When I was a kid I spent part of my summer every year at summer camp. Those weeks always involved canoe trips along various rivers and lakes in north eastern Ontario. Almost every trip involved travelling through swamps and marshes. I remember navigating narrow, winding bands of open water through the reeds, lily pads and bullrushes. These wetlands were always teeming with life. We drifted past frogs sitting on lily pads, fish, large dragon flies, occasional muskrats, beaver dams and lodges, song birds and herons, and from time-to-time a moose walking gracefully through the marsh.
The journeys through the wetlands were usually a peaceful and relaxing part of the trip. We had to slow our pace to make our way through the typically winding river. Our counsellors gave us time to observe the life around us. The water was calm and we didn’t often have to work against the wind the way we frequently did on the open water of a lake.
Wetlands like these perform important functions in our ecosystem.
- They are home to many species of birds, animals and insects.
- Wetlands serve as a filtration system for our rivers and lake by capturing sediments and toxic substances.
- They provide capacity in the ecosystem to absorb floods and large waves – there aren’t a lot of large waves on the lakes I travelled, but wave absorption is very important in coastal wetlands.
- Due to the diversity of wildlife, wetlands provide recreational opportunities for birdwatching, hunting and fishing.
Unfortunately many wetlands, especially those in populated areas, have been filled in and built over. They were considered wasted land since they couldn’t be farmed (although they are great for growing cranberries). Roads had to be built around or through them and they took up land that communities wanted for housing.
In the community where I grew up I lived on Water street, which was so named for our proximity to the tamed river that runs through the middle of the city. The river used to meander with wetlands on either side and islands in the middle. Early in the life of the city the wetlands on either side were filled in – in most cases with garbage and construction waste. The river was straightened out with linear banks and dams along the route to control the flow and flooding. The river regularly floods as a result of the lack of wetlands to absorb the excess water in the spring. Now instead of a wide diversity of wildlife along the sides of the river, the space is reserved for human use.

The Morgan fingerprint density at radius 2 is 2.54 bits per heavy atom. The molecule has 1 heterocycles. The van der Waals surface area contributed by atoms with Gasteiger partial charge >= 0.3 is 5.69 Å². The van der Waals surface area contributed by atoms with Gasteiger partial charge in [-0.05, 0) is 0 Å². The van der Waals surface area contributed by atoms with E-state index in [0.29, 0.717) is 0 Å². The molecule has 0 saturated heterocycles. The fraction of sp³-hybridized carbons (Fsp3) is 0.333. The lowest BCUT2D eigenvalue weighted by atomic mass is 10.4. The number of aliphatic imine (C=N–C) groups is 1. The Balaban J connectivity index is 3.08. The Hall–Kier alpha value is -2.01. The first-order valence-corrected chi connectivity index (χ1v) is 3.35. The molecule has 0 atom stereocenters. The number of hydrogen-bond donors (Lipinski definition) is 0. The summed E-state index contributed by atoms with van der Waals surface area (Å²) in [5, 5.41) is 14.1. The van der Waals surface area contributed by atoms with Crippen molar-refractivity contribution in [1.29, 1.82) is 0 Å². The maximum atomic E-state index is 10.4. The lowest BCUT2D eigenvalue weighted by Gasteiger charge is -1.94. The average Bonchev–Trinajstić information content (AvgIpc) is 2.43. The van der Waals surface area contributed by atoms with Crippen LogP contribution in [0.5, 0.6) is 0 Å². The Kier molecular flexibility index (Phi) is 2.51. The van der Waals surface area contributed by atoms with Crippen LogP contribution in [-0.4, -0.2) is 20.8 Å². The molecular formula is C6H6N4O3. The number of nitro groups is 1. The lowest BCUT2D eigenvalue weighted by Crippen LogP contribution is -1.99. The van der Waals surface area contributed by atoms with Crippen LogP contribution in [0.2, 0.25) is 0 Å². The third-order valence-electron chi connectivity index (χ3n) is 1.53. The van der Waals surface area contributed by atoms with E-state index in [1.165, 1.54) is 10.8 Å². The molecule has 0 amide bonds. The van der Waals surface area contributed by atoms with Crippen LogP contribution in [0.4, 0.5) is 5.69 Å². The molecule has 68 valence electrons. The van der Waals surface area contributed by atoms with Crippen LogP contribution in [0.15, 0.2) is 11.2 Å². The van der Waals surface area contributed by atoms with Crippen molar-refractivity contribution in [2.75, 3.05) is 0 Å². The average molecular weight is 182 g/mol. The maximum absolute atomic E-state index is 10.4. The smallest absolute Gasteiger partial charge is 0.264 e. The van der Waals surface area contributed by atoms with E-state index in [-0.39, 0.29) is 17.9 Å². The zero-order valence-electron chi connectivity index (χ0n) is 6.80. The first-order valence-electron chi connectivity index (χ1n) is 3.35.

Canada contains 25% of the globe’s wetlands and 14% of Canada is covered with wetlands. We have a particular responsibility to protect these important parts of our local and global ecosystems. They serve as important stops for migrating waterfowl and help to recharge and filter our groundwater systems. We all have an obligation to support the preservation of our wetlands.
Just like I learned about the importance of wetlands in my youth, we have and can make opportunities as parents to educate our kids about protecting wetlands and preserving our overall ecosystems. Kids who attend the Minecraft theme week at Stem Camp this summer will have the opportunity to explore how wetlands work and their importance to environmental and human health.
I have been compensated for this series with no cost registrations for my kids who will be attending STEM Camp this summer.